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Diatomic Molecules

A molecule made up of two atoms is called a diatomic molecule. The atoms can be from the same element or different elements. A diatomic molecule has a linear geometry, meaning the atoms are connected in a straight line. Almost all diatomic molecules are gases at room temperature [1-4].

Diatomic Molecules

Types of Diatomic Molecules

There are two types of diatomic molecules – homonuclear and heteronuclear [1-4].


A diatomic molecule is said to be homonuclear if the two atoms are the same type. It takes form A2. The subscript 2 indicates that two atoms have combined to form the molecule through a covalent bond. The covalent bond is always nonpolar and can be single, double, or triple. A homonuclear diatomic molecule is also known as a diatomic element. There are seven of them in the periodic table.


  • Hydrogen (H2)
  • Nitrogen (N2)
  • Oxygen (O2)
  • Fluorine (F2)
  • Chlorine (Cl2)
  • Bromine (Br2)
  • Iodine (I2)

All but bromine and iodine are gases at room temperature. Br2 is liquid, and I2 is solid at room temperature.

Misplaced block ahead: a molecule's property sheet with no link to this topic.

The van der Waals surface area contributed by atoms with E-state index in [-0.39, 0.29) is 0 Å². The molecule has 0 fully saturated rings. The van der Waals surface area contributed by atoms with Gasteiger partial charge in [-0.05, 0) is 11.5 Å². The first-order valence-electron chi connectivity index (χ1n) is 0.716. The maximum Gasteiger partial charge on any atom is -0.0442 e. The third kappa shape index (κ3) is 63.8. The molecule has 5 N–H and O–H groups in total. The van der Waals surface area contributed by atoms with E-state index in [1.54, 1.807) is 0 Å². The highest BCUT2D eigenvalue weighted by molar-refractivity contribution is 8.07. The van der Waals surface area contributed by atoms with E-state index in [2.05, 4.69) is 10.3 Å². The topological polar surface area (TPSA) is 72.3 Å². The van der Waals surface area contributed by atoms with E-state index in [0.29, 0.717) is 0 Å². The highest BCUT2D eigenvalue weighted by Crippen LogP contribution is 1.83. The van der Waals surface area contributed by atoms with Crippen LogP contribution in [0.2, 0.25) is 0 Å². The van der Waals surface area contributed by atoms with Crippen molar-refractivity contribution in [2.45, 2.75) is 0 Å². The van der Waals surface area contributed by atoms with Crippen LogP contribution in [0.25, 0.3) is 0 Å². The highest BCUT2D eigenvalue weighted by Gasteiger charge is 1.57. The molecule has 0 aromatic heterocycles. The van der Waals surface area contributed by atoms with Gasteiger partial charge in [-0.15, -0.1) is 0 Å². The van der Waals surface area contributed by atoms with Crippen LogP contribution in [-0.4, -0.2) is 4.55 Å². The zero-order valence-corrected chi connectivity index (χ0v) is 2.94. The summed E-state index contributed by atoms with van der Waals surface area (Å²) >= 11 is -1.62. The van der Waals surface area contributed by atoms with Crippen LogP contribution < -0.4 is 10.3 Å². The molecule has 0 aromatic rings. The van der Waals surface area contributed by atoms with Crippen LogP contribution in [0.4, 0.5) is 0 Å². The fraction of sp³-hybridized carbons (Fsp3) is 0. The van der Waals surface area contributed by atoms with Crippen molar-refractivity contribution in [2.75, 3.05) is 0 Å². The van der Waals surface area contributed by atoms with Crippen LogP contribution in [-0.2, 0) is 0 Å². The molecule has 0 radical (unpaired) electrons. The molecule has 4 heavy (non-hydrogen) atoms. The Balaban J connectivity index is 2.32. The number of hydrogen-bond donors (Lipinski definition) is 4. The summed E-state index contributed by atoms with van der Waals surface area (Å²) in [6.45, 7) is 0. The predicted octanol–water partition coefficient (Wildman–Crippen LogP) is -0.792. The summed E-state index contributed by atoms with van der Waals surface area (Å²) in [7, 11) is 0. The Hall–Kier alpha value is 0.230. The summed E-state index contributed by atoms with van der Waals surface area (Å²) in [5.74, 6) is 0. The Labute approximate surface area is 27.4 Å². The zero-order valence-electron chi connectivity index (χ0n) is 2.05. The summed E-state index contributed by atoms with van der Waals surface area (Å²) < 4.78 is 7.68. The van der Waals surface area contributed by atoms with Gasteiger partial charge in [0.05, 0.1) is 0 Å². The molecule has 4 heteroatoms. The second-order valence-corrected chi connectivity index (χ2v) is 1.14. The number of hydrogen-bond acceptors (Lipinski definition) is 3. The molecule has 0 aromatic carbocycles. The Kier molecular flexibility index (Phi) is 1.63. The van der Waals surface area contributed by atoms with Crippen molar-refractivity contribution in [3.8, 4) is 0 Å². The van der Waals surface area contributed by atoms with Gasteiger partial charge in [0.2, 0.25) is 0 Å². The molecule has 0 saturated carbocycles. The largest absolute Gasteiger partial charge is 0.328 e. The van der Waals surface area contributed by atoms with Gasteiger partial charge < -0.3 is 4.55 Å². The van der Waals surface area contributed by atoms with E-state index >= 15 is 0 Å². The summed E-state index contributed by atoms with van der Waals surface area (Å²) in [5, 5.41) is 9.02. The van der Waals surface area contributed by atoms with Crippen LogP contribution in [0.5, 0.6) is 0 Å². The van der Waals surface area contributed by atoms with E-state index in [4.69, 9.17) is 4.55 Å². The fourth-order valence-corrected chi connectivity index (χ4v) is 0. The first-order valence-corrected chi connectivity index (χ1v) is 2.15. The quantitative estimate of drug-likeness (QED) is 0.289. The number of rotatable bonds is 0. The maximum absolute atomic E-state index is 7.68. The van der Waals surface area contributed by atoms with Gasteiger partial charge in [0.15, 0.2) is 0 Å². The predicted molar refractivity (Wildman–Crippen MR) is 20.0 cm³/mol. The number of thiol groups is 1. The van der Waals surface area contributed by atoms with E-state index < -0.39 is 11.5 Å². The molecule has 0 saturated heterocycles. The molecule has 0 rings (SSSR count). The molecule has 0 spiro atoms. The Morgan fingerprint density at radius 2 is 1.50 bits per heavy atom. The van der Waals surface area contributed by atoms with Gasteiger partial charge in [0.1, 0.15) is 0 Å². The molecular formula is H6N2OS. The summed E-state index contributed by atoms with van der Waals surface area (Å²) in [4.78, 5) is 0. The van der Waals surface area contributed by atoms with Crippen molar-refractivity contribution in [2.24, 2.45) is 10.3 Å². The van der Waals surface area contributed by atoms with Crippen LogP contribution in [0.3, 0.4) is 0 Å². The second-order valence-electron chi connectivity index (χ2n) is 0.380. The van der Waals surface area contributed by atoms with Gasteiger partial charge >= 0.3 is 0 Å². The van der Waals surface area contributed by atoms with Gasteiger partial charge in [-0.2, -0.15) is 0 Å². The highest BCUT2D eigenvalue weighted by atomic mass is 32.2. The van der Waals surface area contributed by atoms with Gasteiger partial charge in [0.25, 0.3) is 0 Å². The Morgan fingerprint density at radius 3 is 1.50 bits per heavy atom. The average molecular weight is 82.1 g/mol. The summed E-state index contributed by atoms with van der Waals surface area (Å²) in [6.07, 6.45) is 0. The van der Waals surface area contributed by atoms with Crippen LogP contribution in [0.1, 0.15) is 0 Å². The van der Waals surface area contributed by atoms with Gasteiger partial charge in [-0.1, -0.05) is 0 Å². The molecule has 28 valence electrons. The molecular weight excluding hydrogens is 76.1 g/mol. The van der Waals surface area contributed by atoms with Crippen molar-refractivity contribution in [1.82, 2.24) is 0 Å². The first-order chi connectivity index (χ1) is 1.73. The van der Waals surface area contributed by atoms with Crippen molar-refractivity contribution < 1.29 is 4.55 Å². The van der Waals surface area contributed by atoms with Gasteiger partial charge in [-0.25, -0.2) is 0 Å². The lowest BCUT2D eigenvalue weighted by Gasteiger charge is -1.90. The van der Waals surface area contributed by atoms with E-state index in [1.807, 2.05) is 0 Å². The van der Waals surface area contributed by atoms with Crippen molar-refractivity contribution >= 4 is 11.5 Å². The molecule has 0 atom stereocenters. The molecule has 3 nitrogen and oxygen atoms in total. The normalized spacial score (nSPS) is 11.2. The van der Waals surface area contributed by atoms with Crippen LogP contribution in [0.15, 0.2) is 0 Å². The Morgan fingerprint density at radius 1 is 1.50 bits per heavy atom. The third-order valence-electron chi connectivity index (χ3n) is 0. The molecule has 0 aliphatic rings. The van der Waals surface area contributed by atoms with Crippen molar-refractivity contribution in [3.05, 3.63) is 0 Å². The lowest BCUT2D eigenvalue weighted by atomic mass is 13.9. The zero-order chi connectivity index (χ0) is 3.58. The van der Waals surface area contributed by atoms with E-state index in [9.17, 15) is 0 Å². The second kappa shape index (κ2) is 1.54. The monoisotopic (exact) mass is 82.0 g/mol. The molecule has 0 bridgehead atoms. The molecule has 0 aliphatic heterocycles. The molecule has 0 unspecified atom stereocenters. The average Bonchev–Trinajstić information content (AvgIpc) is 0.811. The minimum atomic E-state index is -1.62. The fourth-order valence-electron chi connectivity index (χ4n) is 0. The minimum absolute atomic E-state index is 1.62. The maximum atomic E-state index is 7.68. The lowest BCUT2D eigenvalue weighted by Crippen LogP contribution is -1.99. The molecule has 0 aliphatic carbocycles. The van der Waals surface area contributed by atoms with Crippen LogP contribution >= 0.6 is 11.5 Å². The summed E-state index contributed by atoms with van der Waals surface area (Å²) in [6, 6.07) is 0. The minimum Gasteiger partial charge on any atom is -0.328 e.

Diatomic Elements Periodic Table

How to Remember the Diatomic Elements

All seven diatomic elements are nonmetals and end with ‘gen’. Hydrogen, nitrogen, and oxygen end with ‘gen’; the remaining four are halogens. An easy-to-remember mnemonic for the diatomic elements is: Have No Fear Of Ice Cold Beer.

Diatomic Molecules Examples


A diatomic molecule is heteronuclear if the two atoms are of different types. The form of this molecule is A-B. Here, at least one of the atoms is a nonmetal. The bonding in a heteronuclear diatomic molecule is either covalent or coordinate covalent.


  • Carbon monoxide (CO)
  • Nitric oxide (NO)
  • Hydrogen fluoride (HF)
  • Hydrogen chloride (HCl)
  • Hydrogen bromide (HBr)



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